Rookie quarterback Blaine Gabbert, the 10th overall pick in this past April's draft, has at least one touchdown pass in four of five career road starts. He registered his first and only road win against an AFC South opponent on Nov. 13 at Indianapolis. Jones-Drew needs just two rushing touchdowns to surpass Fred Taylor (62) for most in team history and has 73 career scores, the most ever by a Jacksonville player. He has an NFL-best 1,338 rushing yards in 2011 and needs only 58 more to surpass a career-best of 1,391 in 2009, and can challenge Taylor's single-season franchise record of 1,572 rush yards set in 2003 with a strong final two games. Jones-Drew aims for a third consecutive game with 100- plus rushing yards at Tennessee as well on Saturday. Marcedes Lewis has the most receiving yards (2,639) and touchdown catches (17) by a tight end in club history, while young wide receiver Chastin West posted the first touchdown reception of his career with a 16-yard connection from Gabbert last week.
Cornerback Jason McCourty leads the Tennessee defense with 90 tackles and fellow corner Cortland Finnegan has three interceptions in his past three games at home against the Jaguars. Up front, Casey has 44 tackles, one sack and a forced fumble through the first 14 games, while another rookie -- linebacker Akeem Ayers -- has 65 tackles, two sacks and a forced fumble in his debut season.
Statistically speaking, the Jaguars on offense are 29th in scoring (14.8 ppg), dead last in both total yards (256.3 ypg) and passing (137.2 ypg) and 12th in rushing (119.1 ypg). Tennessee's defense is eighth in scoring (19.9 ppg), 19th in yards allowed (356.8 ypg), 15th against the pass (229.1 ypg) and 23rd against the run (127.7 ypg).
WHEN THE TITANS HAVE THE BALL
In three career starts against the Jaguars, Hasselbeck (2924 passing yards) has completed 60-of-100 passes for 750 yards with eight touchdowns, three interceptions and a 97.5 passer rating. The veteran also needs just 76 passing yards to reach 3,000 for the eighth time as a pro. Running back Chris Johnson (930 rushing yards) needs 70 rushing yards to reach 1,000 for the fourth consecutive season to start his career, and in 11 career home games against the AFC South, averages 95.4 rushing yards per game. With 38 career rushing touchdowns, he needs just two more to join Hall of Famer Earl Campbell (73) and Eddie George (64) as the only players to reach 40 in club history. Wide receiver Nate Washington (66 receptions) needs four catches to become the first Titans wide receiver to reach 70 receptions in a season since 2004, when Derrick Mason had 96 and Drew Bennett added 80. Washington has an AFC-best 27 receptions on third down, while counterpart Lavelle Hawkins had career-bests in receptions (8) and receiving yards (88) last week. Also last week, tight end Jared Cook became the first Titan at the position to reach 100 receiving yards in a game since Bo Scaife in September of 2008 after gaining 103 against the Colts.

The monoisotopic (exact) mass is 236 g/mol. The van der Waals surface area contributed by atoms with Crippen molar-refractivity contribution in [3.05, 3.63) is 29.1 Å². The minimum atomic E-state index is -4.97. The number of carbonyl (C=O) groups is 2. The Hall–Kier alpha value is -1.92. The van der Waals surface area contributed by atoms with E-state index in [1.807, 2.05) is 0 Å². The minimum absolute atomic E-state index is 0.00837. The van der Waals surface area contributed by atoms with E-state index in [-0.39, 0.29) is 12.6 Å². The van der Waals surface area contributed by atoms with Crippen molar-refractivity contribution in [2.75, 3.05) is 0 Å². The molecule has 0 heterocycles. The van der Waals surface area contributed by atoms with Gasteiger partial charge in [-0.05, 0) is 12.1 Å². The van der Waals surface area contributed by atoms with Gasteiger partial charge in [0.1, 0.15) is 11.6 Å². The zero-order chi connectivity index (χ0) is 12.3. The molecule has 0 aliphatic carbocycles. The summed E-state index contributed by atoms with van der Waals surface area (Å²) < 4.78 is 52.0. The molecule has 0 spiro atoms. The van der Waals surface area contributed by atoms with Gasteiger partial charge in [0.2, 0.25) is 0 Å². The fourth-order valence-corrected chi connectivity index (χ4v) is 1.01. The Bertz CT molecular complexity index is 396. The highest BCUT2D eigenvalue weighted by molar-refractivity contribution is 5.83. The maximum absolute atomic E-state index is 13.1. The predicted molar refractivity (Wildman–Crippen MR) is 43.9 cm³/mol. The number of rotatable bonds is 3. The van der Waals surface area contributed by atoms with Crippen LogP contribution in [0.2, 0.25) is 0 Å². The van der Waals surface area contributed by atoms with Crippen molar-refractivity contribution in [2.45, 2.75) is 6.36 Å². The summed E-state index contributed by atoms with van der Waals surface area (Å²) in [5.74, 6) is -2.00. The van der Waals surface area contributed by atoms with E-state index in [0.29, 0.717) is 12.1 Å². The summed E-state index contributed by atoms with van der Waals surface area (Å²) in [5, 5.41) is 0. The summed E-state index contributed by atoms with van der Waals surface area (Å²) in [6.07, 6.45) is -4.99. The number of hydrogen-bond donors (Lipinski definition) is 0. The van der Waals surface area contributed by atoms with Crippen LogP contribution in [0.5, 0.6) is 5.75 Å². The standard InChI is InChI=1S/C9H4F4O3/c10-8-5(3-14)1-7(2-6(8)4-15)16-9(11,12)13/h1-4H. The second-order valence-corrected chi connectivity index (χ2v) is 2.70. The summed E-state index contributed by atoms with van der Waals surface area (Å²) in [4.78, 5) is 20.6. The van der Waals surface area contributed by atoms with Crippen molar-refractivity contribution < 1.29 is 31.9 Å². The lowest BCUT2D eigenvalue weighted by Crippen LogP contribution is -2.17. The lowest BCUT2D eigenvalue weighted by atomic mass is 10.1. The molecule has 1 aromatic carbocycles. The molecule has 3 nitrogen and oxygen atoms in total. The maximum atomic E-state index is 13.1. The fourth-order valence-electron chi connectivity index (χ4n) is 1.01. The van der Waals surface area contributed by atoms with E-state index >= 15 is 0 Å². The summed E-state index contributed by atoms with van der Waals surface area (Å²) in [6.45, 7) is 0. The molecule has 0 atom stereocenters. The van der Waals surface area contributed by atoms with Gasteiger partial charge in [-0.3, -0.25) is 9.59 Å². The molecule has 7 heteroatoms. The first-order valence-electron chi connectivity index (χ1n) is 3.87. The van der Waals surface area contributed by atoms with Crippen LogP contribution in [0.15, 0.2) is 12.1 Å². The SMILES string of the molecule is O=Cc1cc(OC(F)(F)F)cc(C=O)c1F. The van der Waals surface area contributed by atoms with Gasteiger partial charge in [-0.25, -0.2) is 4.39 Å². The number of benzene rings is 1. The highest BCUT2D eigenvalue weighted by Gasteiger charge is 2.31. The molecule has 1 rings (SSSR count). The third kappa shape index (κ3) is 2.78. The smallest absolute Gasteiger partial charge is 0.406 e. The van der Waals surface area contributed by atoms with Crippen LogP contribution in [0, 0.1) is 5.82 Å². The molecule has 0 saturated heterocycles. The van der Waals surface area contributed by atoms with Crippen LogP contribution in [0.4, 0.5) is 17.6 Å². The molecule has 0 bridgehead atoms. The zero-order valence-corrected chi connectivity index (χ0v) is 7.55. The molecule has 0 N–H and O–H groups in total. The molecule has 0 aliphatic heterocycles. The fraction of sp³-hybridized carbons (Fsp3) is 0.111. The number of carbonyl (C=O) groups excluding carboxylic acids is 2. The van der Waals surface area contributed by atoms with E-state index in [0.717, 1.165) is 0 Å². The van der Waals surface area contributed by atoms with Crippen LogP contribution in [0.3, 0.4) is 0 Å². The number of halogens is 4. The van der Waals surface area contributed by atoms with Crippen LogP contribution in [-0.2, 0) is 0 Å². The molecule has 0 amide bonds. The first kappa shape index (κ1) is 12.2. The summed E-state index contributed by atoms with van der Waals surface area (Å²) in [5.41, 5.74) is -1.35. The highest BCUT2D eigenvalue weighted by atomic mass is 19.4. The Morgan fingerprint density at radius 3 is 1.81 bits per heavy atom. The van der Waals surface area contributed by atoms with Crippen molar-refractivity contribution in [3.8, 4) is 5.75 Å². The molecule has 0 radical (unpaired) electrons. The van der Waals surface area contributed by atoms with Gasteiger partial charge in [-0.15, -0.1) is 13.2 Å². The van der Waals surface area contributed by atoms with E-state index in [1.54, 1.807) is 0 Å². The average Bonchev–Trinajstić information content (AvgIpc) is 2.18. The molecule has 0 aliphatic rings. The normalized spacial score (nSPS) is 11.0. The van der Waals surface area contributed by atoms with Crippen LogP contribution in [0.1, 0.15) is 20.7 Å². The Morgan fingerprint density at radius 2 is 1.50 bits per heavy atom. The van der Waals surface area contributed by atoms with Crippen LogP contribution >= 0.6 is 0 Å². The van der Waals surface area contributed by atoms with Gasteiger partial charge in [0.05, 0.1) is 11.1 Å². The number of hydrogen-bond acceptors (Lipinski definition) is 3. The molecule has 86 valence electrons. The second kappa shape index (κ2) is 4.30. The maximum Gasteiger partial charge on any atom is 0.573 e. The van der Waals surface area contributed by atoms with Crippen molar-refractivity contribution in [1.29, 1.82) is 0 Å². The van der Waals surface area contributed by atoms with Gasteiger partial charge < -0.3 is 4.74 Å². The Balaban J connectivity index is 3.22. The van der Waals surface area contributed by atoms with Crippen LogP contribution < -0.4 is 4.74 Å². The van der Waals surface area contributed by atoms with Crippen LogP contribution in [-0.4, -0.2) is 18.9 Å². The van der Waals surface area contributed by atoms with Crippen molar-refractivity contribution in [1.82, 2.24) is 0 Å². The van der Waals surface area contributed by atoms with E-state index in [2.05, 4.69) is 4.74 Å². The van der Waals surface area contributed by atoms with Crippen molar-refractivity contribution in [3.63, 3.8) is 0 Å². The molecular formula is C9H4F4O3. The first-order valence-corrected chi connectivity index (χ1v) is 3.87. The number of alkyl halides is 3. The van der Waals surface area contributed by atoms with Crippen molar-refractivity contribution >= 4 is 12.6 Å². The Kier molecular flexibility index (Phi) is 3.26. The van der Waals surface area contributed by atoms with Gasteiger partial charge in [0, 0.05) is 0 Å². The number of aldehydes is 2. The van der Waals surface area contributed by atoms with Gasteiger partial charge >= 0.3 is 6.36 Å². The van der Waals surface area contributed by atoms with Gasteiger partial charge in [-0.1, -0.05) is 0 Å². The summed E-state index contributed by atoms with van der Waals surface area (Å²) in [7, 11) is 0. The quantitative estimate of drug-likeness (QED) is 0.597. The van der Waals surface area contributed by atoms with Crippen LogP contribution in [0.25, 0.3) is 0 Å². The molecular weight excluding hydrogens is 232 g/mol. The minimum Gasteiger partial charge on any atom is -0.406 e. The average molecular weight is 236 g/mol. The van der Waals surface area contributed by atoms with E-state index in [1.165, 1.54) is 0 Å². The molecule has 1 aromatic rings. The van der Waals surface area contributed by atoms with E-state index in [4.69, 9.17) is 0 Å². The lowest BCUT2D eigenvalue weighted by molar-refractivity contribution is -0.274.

Middle linebacker Paul Posluszny leads the Jaguars defense with 110 tackles and end Jeremy Mincey has a career-best 5 1/2 sacks in 2011. Safety Dwight Lowery had an interception in the season opening win against Tennessee, but is questionable for this week's contest due to a shoulder injury.
By the numbers, Tennessee's offense is 24th in scoring (19.9 ppg), 17th in total yards (328.1 ypg), 13th in passing (236.1 ypg) and second-to-last in rushing (91.9 ypg). The Jaguars on defense are 12th in points allowed (20.9 ppg), fourth in both total yards allowed (307.4 ypg) and against the pass (196.9 ypg) and 14th against the run (110.4 ypg).
KEYS TO THE GAME
Fleeting hopes. The Titans have taken a sizable step back from their playoff standing of a week ago, but they're still a game out of the last Wild Card spot with two to play. That alone ought to make sure the intensity level doesn't suffer against a second straight subpar opponent.
Ground warriors. Tennessee's Johnson and Jacksonville's Jones-Drew are two of the game's premier backs, though they don't always get a chance on the biggest stages. The pair has 2,264 combined rushing yards this season and have become rivals through the series of two annual meetings. Whichever team better contains the standout runner on the other side increases its chances at getting a victory.
Coaching up. Tucker was a dud in his first game as interim head coach and a stud in his second, then unfortunately returned to dud status in outing No. 3. The odds are against him anyway, but he'll need a strong finish to have any reasonable hope at retaining the sideline gig, which could enhance the Jaguars' motivation.
At 7-7 and coming off a loss to the league's last winless team, the Titans are hardly a safe bet against anyone. That said, they're at home and playing for their playoff lives. And when push comes to shove, they do have a talent advantage at most positions. It may not be pretty, but expect either Hasselbeck or Locker and Johnson to make at least one more big play than their visitors.
Sports Network Predicted Outcome: Titans 21, Jaguars 13